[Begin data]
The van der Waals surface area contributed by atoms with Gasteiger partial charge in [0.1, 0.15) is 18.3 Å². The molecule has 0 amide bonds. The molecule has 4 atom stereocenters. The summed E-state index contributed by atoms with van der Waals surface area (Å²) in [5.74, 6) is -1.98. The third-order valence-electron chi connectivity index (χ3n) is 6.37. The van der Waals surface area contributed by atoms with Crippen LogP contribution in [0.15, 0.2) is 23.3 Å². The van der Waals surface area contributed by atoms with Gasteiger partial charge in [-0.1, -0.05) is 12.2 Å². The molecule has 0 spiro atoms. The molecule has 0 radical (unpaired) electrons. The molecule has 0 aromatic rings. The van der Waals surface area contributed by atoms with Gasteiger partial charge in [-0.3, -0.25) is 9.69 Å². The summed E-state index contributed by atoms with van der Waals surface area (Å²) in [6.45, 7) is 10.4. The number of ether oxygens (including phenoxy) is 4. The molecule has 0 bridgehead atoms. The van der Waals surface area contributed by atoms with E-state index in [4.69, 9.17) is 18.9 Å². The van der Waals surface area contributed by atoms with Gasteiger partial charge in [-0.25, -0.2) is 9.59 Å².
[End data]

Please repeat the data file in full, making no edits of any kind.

The van der Waals surface area contributed by atoms with Gasteiger partial charge in [0.1, 0.15) is 18.3 Å². The molecule has 0 amide bonds. The molecule has 4 atom stereocenters. The summed E-state index contributed by atoms with van der Waals surface area (Å²) in [5.74, 6) is -1.98. The third-order valence-electron chi connectivity index (χ3n) is 6.37. The van der Waals surface area contributed by atoms with Crippen LogP contribution in [0.15, 0.2) is 23.3 Å². The van der Waals surface area contributed by atoms with Gasteiger partial charge in [-0.1, -0.05) is 12.2 Å². The molecule has 0 spiro atoms. The molecule has 0 radical (unpaired) electrons. The molecule has 0 aromatic rings. The van der Waals surface area contributed by atoms with Gasteiger partial charge in [-0.3, -0.25) is 9.69 Å². The summed E-state index contributed by atoms with van der Waals surface area (Å²) in [6.45, 7) is 10.4. The number of ether oxygens (including phenoxy) is 4. The molecule has 0 bridgehead atoms. The van der Waals surface area contributed by atoms with E-state index in [4.69, 9.17) is 18.9 Å². The van der Waals surface area contributed by atoms with Gasteiger partial charge in [-0.25, -0.2) is 9.59 Å².